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Alternatives to Factory Farmed Milk

Food

By Alexis Baden-Mayer and Katherine Paul 

There are plenty of reasons to boycott milk from factory farms, beginning with your own health. Dairy cows raised on grass pastures produce milk that is higher in omega-3 fats, vitamin E and beta-carotene than milk from cows raised on grain. Milk from grassfed cows also contains five times as much conjugated linoleic acid, an unsaturated fat which protects against heart disease, aids in weight loss and may prevent cancer and diabetes, than milk from grain-fed cows.

Milk from factory farms is far less nutritious than milk from organic, grass-fed operations.
Photo courtesy of Shutterstock

Milk from factory farms, or Confined Animal Feeding Operations (CAFOs) that comes from cows raised on genetically engineered grains and pumped full of antibiotics and growth hormones—not exactly a recipe for healthy milk.

But it's not just your health that benefits when you boycott milk from factory farms. Industrial dairy farms, with their endless streams of waste, are a public health risk. Just one dairy-producing state, Wisconsin, produces cow manure in quantities equivalent to the human waste produced by the combined populations of Tokyo and Mexico City. New Zealand has a name for it: dirty dairying. And according to a Natural Resources Defense Council fact sheet, manure from dairy cows contaminated Milwaukee's drinking water with Cryptosporidium in 1993, killing more than 100 people, making 400,000 sick and resulting in $37 million in lost wages and productivity. Water contamination from dairies can also cause blue baby syndrome and miscarriages

As for the health and well-being of the dairy cows that produce your milk, despite the pretty pictures of happy, grazing dairy cows on milk cartons and company websites, cows raised on factory farms endure intense, sustained cruelty. And most are eventually slaughtered for meat.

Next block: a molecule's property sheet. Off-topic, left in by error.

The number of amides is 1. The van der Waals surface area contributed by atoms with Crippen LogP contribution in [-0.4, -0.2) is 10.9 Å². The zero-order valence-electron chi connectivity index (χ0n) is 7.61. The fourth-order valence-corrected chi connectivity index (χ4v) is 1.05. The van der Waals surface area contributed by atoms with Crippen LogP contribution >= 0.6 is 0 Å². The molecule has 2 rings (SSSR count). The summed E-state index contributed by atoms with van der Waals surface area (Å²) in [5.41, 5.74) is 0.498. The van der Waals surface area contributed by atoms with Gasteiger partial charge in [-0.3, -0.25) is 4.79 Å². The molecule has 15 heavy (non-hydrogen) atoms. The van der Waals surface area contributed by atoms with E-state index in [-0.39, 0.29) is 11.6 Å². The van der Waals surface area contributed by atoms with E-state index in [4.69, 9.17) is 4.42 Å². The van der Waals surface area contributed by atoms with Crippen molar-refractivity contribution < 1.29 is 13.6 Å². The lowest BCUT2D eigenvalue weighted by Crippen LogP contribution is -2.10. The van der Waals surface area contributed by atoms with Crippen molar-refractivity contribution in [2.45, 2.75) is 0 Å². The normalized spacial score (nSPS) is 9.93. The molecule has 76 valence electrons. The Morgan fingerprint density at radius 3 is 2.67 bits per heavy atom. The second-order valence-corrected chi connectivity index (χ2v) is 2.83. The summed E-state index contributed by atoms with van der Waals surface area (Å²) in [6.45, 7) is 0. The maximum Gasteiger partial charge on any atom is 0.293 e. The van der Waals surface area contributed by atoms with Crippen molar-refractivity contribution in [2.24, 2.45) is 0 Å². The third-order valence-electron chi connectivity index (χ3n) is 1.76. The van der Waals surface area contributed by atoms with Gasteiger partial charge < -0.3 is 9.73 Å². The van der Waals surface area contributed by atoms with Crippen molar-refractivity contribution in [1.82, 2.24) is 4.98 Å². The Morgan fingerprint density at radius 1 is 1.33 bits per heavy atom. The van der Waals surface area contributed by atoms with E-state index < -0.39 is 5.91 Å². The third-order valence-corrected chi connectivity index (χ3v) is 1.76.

According to 2007 data provided by the U.S. Department of Agriculture (USDA), factory farms produce more than 80 percent of milk sold in the U.S. Organic milk sales account for only four percent of the market. The best way to shift those percentages is for consumers to boycott the industrial milk machine, and force the market to produce more alternatives. 

Here are some basic guidelines to get started:

  • Buy USDA certified organic milk, but read the label.
  • The best organic milk available nationwide in stores is from grassfed cows or goats. It doesn't contain artificial vitamins, nutrients created through mutagenesis, or synthetic ingredients. Organic Consumers Association (OCA) recommends Organic Valley's Whole Milk Grassmilk.
  • The organic milk with the highest level of animal welfare comes from Animal Welfare Approved farms. Unfortunately, few farms are certified to this standard.
  • Unpasteurized milk is more nutritious than pasteurized milk, but buying raw milk is illegal in most places.
  • Going vegan is the surest way to boycott factory farms. The best non-dairy milk is organic hemp milk. OCA recommends Manitoba Harvest's Hemp Bliss